amber amber marie rose was killed. april 2006 gm engineer who approved the ignition switch authorizes delfy to redesign it, but doesn't change the part number. december 2013, in coming ceo learns ago the defective switch. the recalculater grows to 2.6 million. last month the u.s. government fined gm $35 million for failing to disclose problems more quickly. heidi more works for the guardian and joins us more for the recall. we just went through the time line and a lot has happened, but a lot is still happening right now. another recall. an additional six recalls this afternoon. when is this part of it going to end? >> we actually have no way of knowing that.
but it is alarming. if you are a gm customer or consumer, you have to wonder how long gm made these defective vehicles. now it's going back to 1997. suspected. >> what kind of message is this sending to consumers to keep coming out with these. >> i think they are trying to pace it. and some of these have come out on friday afternoons when people are paying less attention. but that is a terrible idea. it tells us the scale is so large that no one could absorb it in one go. even at this moment reporters to put this together, we have to add up what has happened over the last three months to -- add the numbers ourselves to because gm isn't providing that. >> let's talk about this compensation plan for victims. is this a fair way to approach it? this >> it's fair, but a cold fair
way. there's almost an algorithm. if you spent one night in a hospital you get $20,000. more than 20 nights in a hospital, $500 thousand dollars. if you made $46,000 a year, and loss your life, your family will get something like $4 million. so this isn't really how you want to go about things in this cold algorithmic way. and it will add up to quite a bit, billions and billions. you heard steinberg say, and we have said, there is no cap on it. could it hit their bottom line? >> it definitely will. the cost-benefit analysis is will it hit their bottom line worst than class action suits and other liabilities? and it probably won't. so much of this is based on people having to go to gm to apply for different kinds of damages, and that will take so long, and they are essentially in control. even if ken fineberg is deciding, they are in control.
and all of that money will go to lawyers not victims. >> obviously gm wants to avoid the threat of a class action threat. you can opt into this, but if you don't take it, you can still go around and sue. will the company's liability just be a mess? >> it depends on how many people are injured. right now gm is saying only 13 people lost their lives. if it is more than that, class action suit could be a real real problem. but if it's only 13 people, it's more likely that more people will want to get the payout, it's much easier than taking on some of the highest-paid lawyers in the nation in court. >> let's talk about bp and ken fineberg. ken fineberg seems like a pretty good pr move for gm. that being said the bp oil spill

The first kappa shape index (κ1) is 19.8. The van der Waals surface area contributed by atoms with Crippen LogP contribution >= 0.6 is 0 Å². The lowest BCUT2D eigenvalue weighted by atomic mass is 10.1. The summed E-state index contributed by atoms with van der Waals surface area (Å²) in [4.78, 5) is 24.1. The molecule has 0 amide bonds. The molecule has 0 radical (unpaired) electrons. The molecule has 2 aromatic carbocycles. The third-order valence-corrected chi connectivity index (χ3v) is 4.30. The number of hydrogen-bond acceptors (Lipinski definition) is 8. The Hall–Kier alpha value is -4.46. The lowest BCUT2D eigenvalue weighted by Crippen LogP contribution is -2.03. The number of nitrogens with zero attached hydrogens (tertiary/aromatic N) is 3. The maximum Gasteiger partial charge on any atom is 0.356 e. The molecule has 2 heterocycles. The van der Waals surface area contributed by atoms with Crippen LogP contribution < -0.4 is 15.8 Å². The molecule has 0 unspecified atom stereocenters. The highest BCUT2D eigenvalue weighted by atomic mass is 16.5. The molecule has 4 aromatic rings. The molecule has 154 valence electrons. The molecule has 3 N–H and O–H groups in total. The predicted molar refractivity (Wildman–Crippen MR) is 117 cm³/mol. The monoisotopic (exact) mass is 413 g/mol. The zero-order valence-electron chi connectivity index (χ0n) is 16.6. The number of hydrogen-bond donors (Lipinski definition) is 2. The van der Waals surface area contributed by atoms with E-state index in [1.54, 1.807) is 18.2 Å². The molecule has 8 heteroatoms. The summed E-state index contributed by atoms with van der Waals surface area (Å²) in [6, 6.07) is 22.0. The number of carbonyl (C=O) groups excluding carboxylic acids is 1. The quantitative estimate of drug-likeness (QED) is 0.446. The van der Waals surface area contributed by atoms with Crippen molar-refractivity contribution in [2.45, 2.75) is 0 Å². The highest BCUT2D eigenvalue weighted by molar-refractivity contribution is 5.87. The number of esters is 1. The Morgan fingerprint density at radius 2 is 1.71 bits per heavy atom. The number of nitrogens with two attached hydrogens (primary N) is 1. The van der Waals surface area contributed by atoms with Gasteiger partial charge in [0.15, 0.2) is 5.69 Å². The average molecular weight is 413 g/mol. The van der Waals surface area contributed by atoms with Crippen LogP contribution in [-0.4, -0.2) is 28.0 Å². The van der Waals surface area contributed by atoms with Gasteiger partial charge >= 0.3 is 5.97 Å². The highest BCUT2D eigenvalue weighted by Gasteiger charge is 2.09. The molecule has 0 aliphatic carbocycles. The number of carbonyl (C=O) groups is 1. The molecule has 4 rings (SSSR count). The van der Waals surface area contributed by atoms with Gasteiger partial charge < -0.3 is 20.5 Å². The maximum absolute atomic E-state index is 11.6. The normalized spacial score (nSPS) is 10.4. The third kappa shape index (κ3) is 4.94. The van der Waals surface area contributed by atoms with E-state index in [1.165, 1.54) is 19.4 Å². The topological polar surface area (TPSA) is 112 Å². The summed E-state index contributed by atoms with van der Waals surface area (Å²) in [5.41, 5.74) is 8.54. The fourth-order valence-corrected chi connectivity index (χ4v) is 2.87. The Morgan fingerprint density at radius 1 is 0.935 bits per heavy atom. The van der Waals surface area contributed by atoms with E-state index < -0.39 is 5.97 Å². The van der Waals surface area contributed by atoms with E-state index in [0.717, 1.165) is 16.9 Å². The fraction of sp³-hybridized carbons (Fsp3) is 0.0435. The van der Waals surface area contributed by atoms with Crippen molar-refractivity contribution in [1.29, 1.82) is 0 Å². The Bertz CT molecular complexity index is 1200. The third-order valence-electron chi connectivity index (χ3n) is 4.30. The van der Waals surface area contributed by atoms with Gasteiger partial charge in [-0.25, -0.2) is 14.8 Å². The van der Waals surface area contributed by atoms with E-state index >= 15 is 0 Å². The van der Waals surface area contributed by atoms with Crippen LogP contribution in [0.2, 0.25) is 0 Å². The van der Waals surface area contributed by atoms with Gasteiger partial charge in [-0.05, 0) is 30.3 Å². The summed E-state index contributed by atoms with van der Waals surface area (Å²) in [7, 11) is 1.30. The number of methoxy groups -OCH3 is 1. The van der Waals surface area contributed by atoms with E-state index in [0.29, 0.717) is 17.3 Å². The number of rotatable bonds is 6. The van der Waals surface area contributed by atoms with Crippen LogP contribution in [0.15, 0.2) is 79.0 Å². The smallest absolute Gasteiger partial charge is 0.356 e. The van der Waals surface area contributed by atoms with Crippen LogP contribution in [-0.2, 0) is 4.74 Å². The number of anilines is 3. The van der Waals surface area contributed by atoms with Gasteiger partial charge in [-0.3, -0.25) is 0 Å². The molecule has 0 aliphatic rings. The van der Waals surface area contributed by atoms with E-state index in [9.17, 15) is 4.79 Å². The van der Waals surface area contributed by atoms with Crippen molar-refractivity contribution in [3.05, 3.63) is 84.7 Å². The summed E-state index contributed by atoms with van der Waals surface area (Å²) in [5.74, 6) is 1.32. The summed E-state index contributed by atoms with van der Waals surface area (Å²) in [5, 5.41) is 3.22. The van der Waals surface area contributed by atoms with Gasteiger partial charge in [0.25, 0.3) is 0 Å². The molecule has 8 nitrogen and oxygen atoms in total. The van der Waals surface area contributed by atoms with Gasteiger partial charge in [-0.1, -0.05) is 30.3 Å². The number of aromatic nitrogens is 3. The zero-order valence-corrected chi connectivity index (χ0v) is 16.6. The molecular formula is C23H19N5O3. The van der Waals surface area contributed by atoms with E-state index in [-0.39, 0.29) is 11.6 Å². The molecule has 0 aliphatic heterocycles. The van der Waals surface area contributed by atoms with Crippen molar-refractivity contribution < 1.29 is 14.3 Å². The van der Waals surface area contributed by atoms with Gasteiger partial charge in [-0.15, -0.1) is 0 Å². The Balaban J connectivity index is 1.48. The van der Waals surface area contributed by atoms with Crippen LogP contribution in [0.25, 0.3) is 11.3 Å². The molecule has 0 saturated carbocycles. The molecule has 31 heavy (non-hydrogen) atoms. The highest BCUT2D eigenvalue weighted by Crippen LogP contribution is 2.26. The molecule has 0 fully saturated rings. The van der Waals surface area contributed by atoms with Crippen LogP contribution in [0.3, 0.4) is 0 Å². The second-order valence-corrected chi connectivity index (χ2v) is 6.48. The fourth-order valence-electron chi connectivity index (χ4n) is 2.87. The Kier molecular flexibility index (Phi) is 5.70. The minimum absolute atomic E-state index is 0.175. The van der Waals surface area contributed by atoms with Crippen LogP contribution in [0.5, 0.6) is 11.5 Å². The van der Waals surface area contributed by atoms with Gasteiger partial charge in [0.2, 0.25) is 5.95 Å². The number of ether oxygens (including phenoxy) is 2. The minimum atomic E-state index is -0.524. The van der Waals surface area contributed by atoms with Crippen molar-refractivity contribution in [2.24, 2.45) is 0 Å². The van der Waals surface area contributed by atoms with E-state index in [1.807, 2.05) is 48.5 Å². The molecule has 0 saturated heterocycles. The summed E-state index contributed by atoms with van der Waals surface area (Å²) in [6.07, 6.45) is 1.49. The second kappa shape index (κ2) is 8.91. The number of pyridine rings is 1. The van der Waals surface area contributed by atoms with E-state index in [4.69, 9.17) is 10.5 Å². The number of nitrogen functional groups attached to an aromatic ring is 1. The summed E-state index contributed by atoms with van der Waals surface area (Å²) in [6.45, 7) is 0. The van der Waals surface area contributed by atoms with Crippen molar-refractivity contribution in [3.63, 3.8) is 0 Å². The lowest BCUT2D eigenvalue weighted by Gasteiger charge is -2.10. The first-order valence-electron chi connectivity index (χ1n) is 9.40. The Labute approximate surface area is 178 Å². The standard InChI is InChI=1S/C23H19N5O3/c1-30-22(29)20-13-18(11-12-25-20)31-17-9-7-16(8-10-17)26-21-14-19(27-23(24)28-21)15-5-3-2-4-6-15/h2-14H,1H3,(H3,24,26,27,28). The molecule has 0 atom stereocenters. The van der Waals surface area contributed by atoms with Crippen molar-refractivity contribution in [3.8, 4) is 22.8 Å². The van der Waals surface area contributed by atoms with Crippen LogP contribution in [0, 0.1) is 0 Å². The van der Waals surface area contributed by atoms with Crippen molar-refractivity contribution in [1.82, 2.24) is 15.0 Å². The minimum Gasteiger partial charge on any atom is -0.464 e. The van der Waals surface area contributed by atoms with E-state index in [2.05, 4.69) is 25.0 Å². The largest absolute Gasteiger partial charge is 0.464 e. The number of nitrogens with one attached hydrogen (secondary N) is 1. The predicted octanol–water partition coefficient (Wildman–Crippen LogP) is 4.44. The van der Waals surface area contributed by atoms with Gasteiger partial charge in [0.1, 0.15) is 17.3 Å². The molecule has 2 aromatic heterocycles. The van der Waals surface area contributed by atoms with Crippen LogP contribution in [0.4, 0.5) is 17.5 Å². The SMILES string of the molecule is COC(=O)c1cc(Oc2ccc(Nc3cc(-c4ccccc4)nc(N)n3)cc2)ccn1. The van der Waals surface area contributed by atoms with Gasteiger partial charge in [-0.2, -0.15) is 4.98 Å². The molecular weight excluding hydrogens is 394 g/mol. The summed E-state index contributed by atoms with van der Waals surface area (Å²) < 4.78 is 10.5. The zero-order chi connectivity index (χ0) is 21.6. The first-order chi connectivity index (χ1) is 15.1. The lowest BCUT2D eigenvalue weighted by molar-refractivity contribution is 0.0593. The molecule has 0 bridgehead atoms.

has had some criticism. so what has he learned from that? >> people who aren't involved in the corporate world -- certainly the fishermen, and in this case, consumers who bought cars, they are not very savvy about bureaucracies, and it's very easy to leave them out in the cold. and if he pays more attention to the level of education that is getting out there, it will go well, but if, like, bp, it's kind of just assumed that people are going to know how to apply to a giant corporation to get damages, it will fill again. >> all right. heidi thank you so much. >> thank you. if you are having trouble paying your student loans, there are options that your lender may not have told you about. plus what is putting this valley
on the map long before the famous music festival came along. ♪ >> khaled hosseini author of the best selling novel "the kite runner" talks about his hopes for his homeland. >> no change will come to afghanistan unless it's initiated by the afghan's themselves... >> and the inspiration for his latest novel. >> the idea for the book came from painful acts of sacrifice. >> every saturday join us for exclusive, revealing, and surprising talks with the most interesting people of our time. >> talk to al jazeera only on al jazeera america
the stream is uniquely interactive television. in fact, we depend on you, your ideas, your concerns. >> all these folks are making a whole lot of money. >> you are one of the voices of this show. >> i think you've offended everyone with that kathy. >> hold on, there's some room to offend people, i'm here.